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ISSUE 67 / ConfErEnCE & MEEtIngS World / 31Show ReviewA story of growthMEEtIngS afrICa PoStEd a rECord attEndanCE fIgUrE In 2012. vIkkI CarlEy rEvIEWS tHE ContInEnt'S largESt MEEtIngS EvEnt at Sandton ConvEntIon CEntrEs South Africa announced its plans to grow business tourist arrivals to the country, its annual Meetings Africa event at Johannesburg's Sandton Convention Centre, in March, too announced some big growth in visitors.The exhibition, organised by South Africa Tourism, attracted 3,452 visitors a 20 per cent rise on 2011. Registered international visitor numbers nearly doubled from 106 in 2011 to 205 in 2012 (up 93 per cent) and a total of 8,906 meetings were requested during the three-day show through the Meetings Africa match-making electronic diary system. "There is no doubt looking at the numbers that this has been the most successful Meetings Africa show yet. It shows that there is keen interest in destination South Africa and bodes extremely well for our plans to grow business tourist arrivals, entrench our status as Africa's leading business tourism destination and increase our share in the global business tourism market," said South African Tourism Chief Executive Officer, Thulani Nzima.While there was good business tourism interest from South Africa's core tourism markets, there was a noticeable heightened interest at Meetings Africa this year from emerging markets, with a lively BRICS panel discussion on the show's penultimate day highlighting the potential and interest in South Africa from China, India, Brazil and Russia. South Africa's Tourism Minister Marthinus Van Schalkwyk opened the exhibition. "Partnership is key to South Africa's business tourism growth," he said."South Africa has made great strides in elevating its big event host status and is fast becoming one of the world's favourite destinations for big events, meetings, conferences and exhibitions."The Tourism Minister noted that as South Africa looks to aggressively pursue a bigger share of the global business tourism market, the newly-established National Convention Bureau (NCB) at South African Tourism would be critical in harnessing national business tourism efforts.Established in November 2011 and headed up by its Executive Manager, Amanda Kotze-Nhlapo, the NCB is finally up and running as a 'one-stop shop' for independent information and assistance, giving neutral advice on all aspects of hosting and organising any business tourism-related event in South Africa.The NCB will co-ordinate national bidding, undertake research and collaborate with national convention centres and the business tourism industry to present a united front for destination South Africa. Aabove: Meetings africa celebrated a 20 per cent rise in visitor numbers from 2011. Below: rob davidsonPartnership is key to South Africa's business tourism growth South AfricA'S touriSm miniSter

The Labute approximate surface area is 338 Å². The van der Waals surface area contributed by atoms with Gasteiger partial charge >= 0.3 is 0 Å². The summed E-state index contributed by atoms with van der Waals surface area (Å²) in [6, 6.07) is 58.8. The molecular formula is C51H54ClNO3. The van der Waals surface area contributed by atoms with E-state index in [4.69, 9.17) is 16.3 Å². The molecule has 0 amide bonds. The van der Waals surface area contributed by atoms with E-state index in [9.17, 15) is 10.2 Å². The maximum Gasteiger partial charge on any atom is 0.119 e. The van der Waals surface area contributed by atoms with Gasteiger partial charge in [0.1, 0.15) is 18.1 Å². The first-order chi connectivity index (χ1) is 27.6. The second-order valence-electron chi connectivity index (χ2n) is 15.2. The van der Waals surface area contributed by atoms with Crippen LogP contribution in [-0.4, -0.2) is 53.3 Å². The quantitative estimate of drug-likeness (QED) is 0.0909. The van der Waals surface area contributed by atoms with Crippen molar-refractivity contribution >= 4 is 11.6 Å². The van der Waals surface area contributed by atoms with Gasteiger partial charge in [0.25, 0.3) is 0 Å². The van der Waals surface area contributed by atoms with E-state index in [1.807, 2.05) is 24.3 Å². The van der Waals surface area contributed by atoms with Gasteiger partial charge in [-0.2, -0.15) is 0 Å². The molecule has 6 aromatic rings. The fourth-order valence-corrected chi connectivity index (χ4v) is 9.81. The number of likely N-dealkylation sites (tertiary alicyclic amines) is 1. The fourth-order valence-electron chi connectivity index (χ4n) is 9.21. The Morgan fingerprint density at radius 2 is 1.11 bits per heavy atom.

32 / ConferenCe & Meetings World / issUe 67Show Reviewof delegates return as leisure visitors south africa tourism 40%"The National Convention Bureau will add considerable value to the country's business tourism industry," Van Schalkwyk said."It will strengthen and support efforts already being made to drive expansion in business tourist arrivals to make South Africa a truly global force. "Through confidently staging major events like the 2010 FIFA World Cup and the United Nations' COP 17 Climate Change Conference, South Africa has proven its credentials to host events of any magnitude and is well-placed to play host to any local or international meetings, incentive, conference and exhibition (MICE) event, with world-class business and conference facilities complemented by excellent leisure tourism attractions and hospitable, welcoming, skilled and competent people," the Minister added.Over the next five years South Africa has already secured over 200 international conferences, which are estimated to attract 300,000 delegates and provide an economic boost of more than R1.6bn (US$200m). The NCB also set a target for 2012/13 of supporting at least 30 bids."South Africa already boasts a 40 per cent return of delegates as leisure visitors (Melbourne has a 23 per cent return), with 43 per cent of all delegates bringing an accompanying person," Van Schalkwyk noted.Meetings Africa this year featured an Association Lekgotla; a corporate speed-dating session to introduce the variety of products; a Presentation Theatre featuring an array of expert speakers and a series of Southern African Association for the Conference Industry (SAACI) educational workshops.Rob Davidson, Senior Lecturer in Events Management at the University of Greenwich, was asked to research and deliver a report on trends in the African conference industry."In the past 10 years, six of the 10 fastest-growing economies have been in Sub-Saharan Africa, according to The Economist," he said."Angola, Nigeria, Ethiopia, Chad, Mozambique and Rwanda, all showed annual growth rates of around eight per cent or more in that period. Moreover, according to the International Monetary Fund, Ethiopia, Mozambique, Tanzania, Congo, Ghana, Zambia and Nigeria are all expected to be among the world's 10 fastest-growing economies between 2011 and 2015, with annual growth rates of between 6.8 per cent and 8.1 per cent," Davidson added. "Inward investment can be a key stimulating factor for international business events and, in recent years, the Africa-China connection has become an important element in Sub-Saharan Africa's growth story. Africa has not only become an important trade partner for China, but also a key beneficiary of Chinese capital investment abroad," he added.The report noted how Africa's potential as a conference destination certainly had not escaped the attention of the Chinese: the new US$200m African Union conference centre recently inaugurated in Addis Ababa, Ethiopia was entirely funded by China as a gift to the African people.According to the African Development Bank, by 2030 Africa's new middle class will comprise over 300m people spending between them US$2.2trn a year."Professional associations are often attracted by the idea of holding their conferences in destinations which offer them the opportunity of gaining new members, and African countries increasingly fit the profile of places whose populations offer fertile recruiting grounds for associations," said Davidson."I have the strong impression that cities in South Africa and in neighbouring countries will give some European destinations a run for their money in the years ahead. "If current trends continue on their upwards trajectory, we could be seeing many more high-profile events taking place in African countries." Above: Meetings Africa was the most successful in its history